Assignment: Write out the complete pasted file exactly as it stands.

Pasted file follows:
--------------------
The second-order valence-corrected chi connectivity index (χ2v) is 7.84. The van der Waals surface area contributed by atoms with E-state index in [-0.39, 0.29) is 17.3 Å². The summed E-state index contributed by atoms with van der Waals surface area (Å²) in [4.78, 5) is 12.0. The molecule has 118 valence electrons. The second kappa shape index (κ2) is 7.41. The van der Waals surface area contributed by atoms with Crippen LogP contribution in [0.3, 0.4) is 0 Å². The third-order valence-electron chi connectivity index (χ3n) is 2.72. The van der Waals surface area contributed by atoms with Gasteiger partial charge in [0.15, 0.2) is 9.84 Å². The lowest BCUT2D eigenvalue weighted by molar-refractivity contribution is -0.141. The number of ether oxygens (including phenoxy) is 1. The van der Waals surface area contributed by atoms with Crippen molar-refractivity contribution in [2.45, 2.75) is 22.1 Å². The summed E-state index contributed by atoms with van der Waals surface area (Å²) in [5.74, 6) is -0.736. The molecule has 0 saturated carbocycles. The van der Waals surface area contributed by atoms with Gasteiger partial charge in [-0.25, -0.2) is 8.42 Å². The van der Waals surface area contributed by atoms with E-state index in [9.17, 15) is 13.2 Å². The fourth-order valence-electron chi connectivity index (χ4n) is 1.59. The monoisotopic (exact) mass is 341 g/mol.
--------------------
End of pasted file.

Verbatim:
The second-order valence-corrected chi connectivity index (χ2v) is 7.84. The van der Waals surface area contributed by atoms with E-state index in [-0.39, 0.29) is 17.3 Å². The summed E-state index contributed by atoms with van der Waals surface area (Å²) in [4.78, 5) is 12.0. The molecule has 118 valence electrons. The second kappa shape index (κ2) is 7.41. The van der Waals surface area contributed by atoms with Crippen LogP contribution in [0.3, 0.4) is 0 Å². The third-order valence-electron chi connectivity index (χ3n) is 2.72. The van der Waals surface area contributed by atoms with Gasteiger partial charge in [0.15, 0.2) is 9.84 Å². The lowest BCUT2D eigenvalue weighted by molar-refractivity contribution is -0.141. The number of ether oxygens (including phenoxy) is 1. The van der Waals surface area contributed by atoms with Crippen molar-refractivity contribution in [2.45, 2.75) is 22.1 Å². The summed E-state index contributed by atoms with van der Waals surface area (Å²) in [5.74, 6) is -0.736. The molecule has 0 saturated carbocycles. The van der Waals surface area contributed by atoms with Gasteiger partial charge in [-0.25, -0.2) is 8.42 Å². The van der Waals surface area contributed by atoms with E-state index in [9.17, 15) is 13.2 Å². The fourth-order valence-electron chi connectivity index (χ4n) is 1.59. The monoisotopic (exact) mass is 341 g/mol.